Inuit — whether dwelling in Labrador, Nunavut, Greenland or Alaska — still hunt, fish and gather a substantial amount of their food, and all of those “home foods” and the implements associated with them are generally regarded as common property as well. If a hunter kills a seal, it’s handed over to whoever needs it.
Villages have communal freezers that anyone can access — free of charge or accounting — because food cannot belong to one person. If the tribe engages in an industrial enterprise, the proceeds belong to everyone.
Not surprisingly, First Nation has an extremely strong environmental ethic. In Canada — where a landmark 1999 Supreme Court decision recognized Indian oral histories as legitimate evidence in establishing pre-colonial territories — aboriginal people are setting the terms by which oil, gas, mining and timber companies have to abide.
The 2,000-person Innu nation in Labrador has created a top-notch, ecosystem-based forestry management plan for their ancestral lands in Labrador which, at 17.5 million acres, are larger than West Virginia.
They hired professional forest ecologists to identify areas that shouldn’t be cut for the good of wildlife and water quality, and added their own hunting, fishing and trapping grounds. In the end, 60% of their territory was placed off-limits to loggers. The rest is sustainably harvested for the good of the collective nation.
In both Canada and Greenland, the Inuit have been at the forefront of the climate change battle, as warmer temperatures are already disrupting their way of life. Alaskan villages have already had to be moved to escape the advancing sea and melting permafrost. Polar bears and other game are vanishing. Meanwhile, drug abuse, alcoholism and teen suicide have become endemic.
Greenlanders, for one, have decided the best way to move forward is to be masters of their own destiny. In 2009, they achieved a state of near-independence from Denmark following a self-rule referendum supported by 76% of voters.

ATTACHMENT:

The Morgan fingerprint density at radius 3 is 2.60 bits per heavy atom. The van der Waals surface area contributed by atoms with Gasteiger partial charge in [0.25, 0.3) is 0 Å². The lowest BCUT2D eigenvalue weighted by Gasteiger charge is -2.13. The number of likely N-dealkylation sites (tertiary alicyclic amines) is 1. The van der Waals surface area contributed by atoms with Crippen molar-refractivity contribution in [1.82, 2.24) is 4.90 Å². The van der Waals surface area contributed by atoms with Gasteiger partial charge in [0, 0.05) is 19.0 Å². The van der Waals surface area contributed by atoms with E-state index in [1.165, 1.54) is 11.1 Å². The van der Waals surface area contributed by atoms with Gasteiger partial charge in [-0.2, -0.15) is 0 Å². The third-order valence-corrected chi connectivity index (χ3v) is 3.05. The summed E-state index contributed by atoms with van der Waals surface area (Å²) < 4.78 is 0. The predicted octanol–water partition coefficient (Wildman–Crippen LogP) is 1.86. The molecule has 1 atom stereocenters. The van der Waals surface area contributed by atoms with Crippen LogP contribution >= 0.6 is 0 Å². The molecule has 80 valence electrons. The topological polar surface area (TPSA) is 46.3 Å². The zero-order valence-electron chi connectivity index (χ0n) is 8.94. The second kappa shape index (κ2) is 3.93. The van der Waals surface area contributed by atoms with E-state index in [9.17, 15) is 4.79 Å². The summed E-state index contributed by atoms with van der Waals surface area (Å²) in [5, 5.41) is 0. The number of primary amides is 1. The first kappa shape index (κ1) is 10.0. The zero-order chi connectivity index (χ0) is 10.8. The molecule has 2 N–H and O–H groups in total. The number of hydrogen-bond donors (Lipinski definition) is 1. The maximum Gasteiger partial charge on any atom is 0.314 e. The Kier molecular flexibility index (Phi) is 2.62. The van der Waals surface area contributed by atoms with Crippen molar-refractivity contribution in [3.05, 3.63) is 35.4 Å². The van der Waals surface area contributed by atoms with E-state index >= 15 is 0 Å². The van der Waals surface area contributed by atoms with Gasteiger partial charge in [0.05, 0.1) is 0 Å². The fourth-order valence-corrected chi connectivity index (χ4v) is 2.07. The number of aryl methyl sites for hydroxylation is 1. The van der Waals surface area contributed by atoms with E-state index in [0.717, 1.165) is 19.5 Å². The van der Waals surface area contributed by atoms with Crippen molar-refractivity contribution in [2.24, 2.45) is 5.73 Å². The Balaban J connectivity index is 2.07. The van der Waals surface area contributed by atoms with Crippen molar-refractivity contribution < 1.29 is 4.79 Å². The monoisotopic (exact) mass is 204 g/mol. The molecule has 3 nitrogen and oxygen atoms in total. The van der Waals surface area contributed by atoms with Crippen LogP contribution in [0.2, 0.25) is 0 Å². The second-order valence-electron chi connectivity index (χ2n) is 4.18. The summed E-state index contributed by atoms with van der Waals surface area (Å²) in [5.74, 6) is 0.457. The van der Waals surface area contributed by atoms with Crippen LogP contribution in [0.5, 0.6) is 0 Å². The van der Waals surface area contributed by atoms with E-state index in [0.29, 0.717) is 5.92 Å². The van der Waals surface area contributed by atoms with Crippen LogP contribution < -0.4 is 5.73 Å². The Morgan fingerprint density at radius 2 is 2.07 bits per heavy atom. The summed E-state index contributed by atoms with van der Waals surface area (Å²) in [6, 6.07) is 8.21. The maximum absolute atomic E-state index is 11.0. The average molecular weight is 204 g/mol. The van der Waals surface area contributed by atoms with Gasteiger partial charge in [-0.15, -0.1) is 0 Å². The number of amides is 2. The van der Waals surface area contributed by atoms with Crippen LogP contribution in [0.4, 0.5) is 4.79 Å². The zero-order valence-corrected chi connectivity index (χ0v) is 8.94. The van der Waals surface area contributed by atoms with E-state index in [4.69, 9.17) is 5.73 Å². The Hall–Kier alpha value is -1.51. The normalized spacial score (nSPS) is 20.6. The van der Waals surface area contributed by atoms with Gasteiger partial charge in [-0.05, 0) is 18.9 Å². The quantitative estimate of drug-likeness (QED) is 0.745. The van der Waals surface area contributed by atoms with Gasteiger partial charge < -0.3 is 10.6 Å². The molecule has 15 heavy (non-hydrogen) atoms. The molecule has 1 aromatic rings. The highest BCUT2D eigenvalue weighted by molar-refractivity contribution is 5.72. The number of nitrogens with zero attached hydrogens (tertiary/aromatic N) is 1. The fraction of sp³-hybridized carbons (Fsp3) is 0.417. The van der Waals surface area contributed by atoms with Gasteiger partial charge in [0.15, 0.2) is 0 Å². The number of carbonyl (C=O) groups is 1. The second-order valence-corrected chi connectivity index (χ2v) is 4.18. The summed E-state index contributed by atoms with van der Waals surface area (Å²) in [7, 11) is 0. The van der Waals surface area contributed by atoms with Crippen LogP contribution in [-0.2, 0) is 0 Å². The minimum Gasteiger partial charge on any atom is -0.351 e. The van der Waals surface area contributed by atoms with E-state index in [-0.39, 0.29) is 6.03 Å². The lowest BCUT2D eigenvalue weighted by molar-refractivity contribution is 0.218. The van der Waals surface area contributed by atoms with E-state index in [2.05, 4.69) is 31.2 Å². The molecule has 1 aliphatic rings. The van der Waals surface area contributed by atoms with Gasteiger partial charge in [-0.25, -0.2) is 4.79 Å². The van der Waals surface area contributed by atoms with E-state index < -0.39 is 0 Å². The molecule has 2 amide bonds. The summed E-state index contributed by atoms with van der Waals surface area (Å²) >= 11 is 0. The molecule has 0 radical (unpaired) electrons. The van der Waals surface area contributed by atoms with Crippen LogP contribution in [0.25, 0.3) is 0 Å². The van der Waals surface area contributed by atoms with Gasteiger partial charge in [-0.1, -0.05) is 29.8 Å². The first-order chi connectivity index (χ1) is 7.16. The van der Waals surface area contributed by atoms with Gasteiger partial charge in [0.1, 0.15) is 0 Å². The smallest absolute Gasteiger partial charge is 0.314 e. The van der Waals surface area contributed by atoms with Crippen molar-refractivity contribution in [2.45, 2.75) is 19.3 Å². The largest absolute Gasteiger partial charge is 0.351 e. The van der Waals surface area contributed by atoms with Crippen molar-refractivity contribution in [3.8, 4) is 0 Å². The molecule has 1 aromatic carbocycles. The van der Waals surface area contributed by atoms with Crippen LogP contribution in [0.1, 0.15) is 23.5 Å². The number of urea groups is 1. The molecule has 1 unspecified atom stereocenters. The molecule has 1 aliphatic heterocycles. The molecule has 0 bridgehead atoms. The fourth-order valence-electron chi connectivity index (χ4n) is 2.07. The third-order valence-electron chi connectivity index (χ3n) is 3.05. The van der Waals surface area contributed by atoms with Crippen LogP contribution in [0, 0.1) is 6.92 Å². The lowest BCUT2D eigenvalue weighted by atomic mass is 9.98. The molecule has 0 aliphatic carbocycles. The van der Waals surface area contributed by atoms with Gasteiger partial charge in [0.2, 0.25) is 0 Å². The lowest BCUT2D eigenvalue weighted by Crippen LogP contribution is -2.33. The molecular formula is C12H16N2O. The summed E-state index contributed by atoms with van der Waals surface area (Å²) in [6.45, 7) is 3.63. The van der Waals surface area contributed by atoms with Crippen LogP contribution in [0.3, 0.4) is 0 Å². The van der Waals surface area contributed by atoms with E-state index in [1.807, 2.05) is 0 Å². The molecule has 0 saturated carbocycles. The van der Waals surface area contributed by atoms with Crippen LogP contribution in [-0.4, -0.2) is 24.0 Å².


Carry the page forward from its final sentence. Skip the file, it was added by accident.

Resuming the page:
Greenlanders now control the criminal justice, social welfare and healthcare systems, as well as land-use planning, fisheries management, environmental regulations, education, transportation and even the issuance of offshore oil exploration contracts.
“It’s a natural thing for a population to run their own country,” says the island’s foreign minister, Aleqa Hammond. Securing independence won’t be easy, she admits, given that the country is still dependent on Danish government subsidies to maintain its government, hospitals and generous social welfare system.
But, she believes, Greenlanders have a secret weapon: women like herself. “You’ll notice here in Greenland that the women are very strong, not only physically strong, but in all respects: in politics, business, education level and everything,” she says, adding that roughly half the island’s parliament is female.
“Our bishop is a woman, most mayors are women and so forth. There’s never been a fight for gender equality in Greenland. Women have always been powerful in our society. Our God was female, and when the Christians came to Greenland in the 18th century and said, ‘Our God is mighty and great and he looks like us,’ our first reaction was: a He? Because not only are our women smarter and more pretty than men, they also give birth, they give life, and when there are problems in society, the women are the ones who are fighting to be sure the society survives. The Inuit language has no difference between he or she, or between mankind and animal,” she adds. “They’re all equal.”
Starting in Greenland, First Nation is building a series of nation-states of its own, giving North America’s indigenous peoples a chance to show the rest of the world how they would blend post-modern life with pre-modern folkways.
Editor’s Note: This excerpt is reprinted by arrangement with Viking, a member of Penguin Group (USA) Inc., from AMERICAN NATIONS by Colin Woodard. Copyright © 2011 by Colin Woodard.